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Last week, Ultimate Software, a provider of HR solutions, was named by Fortune as the #25 of the 100 best companies to work for in 2012. We’d like to take a minute to congratulate one of our longtime customers for a job well done.
But, gosh, what if it is? And what if this Fortune 500 phone company whose name we can't mention was so happy that we solved their Complex, with a capital "C", product planning issues that they made this little sticker themselves? Maybe they wanted to proudly show off the people who let them go home early because they have software that doesn't require them to run around collecting data for their stressed out bosses.
The bank I use for my personal finances loves to get customer feedback – or so you would think. Every few months, they call me, presumably along with their other retail customers, to ask what I think about the bank's services and products and what improvements I'd like to see.
So for the past three years, I've told them the same four things that I believe would offer meaningful improvements for customers as well as for the bank – some improvements which are already in place at their local competitors. At the end of each conversation they thank me and tell me what great ideas I had. And then nothing happens.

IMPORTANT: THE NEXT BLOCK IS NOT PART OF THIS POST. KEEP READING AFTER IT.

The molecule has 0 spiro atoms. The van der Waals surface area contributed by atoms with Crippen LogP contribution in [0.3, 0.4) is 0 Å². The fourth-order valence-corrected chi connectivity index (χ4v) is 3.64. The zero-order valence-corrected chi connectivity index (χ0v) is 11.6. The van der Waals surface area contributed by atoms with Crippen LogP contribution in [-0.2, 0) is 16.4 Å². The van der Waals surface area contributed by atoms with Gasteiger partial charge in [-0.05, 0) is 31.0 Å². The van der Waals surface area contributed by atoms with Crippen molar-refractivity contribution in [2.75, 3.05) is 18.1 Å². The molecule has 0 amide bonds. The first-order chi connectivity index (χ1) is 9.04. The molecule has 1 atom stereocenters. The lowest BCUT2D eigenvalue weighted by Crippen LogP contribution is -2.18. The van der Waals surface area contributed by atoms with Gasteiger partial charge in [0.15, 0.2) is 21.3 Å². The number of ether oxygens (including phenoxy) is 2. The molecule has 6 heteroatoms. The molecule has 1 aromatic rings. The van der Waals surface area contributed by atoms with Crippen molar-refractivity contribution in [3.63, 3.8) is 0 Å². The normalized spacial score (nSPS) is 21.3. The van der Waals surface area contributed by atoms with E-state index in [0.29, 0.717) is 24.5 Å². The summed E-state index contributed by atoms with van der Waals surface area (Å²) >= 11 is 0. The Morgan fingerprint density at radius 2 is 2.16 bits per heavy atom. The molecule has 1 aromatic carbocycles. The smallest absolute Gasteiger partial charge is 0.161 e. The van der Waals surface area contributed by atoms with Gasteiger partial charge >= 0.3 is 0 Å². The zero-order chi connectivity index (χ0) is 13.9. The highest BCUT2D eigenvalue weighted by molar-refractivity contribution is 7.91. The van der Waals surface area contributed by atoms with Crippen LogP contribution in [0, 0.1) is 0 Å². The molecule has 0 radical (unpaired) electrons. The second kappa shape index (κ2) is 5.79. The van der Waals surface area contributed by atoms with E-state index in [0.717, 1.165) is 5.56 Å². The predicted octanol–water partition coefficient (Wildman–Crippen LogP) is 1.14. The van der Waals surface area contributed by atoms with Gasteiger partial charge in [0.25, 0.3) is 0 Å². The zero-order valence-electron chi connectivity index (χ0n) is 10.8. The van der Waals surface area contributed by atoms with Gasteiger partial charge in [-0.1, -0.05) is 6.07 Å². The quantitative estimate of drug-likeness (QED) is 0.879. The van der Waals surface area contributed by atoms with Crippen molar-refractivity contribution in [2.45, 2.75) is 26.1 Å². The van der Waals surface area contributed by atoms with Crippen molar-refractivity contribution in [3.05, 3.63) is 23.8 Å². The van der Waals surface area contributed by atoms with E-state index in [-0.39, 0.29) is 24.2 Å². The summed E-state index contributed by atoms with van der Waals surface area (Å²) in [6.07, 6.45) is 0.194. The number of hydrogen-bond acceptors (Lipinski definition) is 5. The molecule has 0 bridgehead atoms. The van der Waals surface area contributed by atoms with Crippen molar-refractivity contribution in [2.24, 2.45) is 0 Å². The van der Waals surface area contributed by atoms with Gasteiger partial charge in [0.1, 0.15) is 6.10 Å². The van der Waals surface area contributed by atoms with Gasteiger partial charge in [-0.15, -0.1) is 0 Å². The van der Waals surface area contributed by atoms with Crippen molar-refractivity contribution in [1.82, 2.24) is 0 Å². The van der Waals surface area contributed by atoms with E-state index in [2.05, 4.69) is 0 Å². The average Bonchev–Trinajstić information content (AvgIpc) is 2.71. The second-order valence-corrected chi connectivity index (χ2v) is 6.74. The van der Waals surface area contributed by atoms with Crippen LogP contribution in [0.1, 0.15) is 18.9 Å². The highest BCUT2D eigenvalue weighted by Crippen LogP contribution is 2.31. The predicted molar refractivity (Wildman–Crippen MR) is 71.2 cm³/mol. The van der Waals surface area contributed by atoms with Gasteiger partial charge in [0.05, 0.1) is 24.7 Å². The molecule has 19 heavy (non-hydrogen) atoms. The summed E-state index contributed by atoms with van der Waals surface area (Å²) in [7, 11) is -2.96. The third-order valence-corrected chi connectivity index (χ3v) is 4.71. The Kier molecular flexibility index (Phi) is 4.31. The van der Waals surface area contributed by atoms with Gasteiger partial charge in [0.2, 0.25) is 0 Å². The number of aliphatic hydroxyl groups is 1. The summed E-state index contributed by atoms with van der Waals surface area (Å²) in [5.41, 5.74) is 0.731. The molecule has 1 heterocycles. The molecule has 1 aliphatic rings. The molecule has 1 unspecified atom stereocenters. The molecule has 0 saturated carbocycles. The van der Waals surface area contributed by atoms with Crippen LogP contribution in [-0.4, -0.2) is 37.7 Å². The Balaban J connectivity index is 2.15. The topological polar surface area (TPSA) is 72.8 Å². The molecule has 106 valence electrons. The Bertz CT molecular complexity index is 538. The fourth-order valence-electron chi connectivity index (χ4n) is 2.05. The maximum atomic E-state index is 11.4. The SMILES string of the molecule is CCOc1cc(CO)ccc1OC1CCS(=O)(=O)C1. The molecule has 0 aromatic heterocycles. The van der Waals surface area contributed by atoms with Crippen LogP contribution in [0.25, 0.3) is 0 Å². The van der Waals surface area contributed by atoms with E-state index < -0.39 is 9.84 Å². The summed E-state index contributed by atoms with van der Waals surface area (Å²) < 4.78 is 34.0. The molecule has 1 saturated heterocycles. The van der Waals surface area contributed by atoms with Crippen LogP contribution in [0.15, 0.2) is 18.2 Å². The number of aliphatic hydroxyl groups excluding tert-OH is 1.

I used to be flattered by their interest in my thoughts. Early on, I believed it was meant sincerely. But now it's become something of a nuisance. My suggestions never seem to find a path into the bank's labyrinth of decision making.
An Accept customer, David Wagner from Solution Labs, was recently kind enough to share his experiences in innovation in a webinar and press release as well as a guest blog here today on The Innovation Jam. Solution Labs delivers analysis and reporting solutions that enable organizations to make intelligent forward-looking decisions on capacity planning and performance of IT. They’ve been able to triple revenues, boost productivity 25 percent and beat out much larger competitors.
In a recent post Hari referred to innovation as a sort of ubiquitous religion in the high-tech field. Like religion, there’s hundreds if not thousands of different variations and each individual company or person finds their own way.
So let me start out by saying I’m not here to push our methodology for innovation on others.
Our company is exclusively focused on capacity management, but we compete against much larger companies – some are even more than 100 times our size. So for smaller companies like us, it’s a story of David & Goliath, except we’re competing against a dozen giants that are up to 100 stories tall. We have only two advantages: we are highly focused in a way our competitors are not. And the other is that we are far more nimble and adaptive to our customers, and the markets, evolving requirements.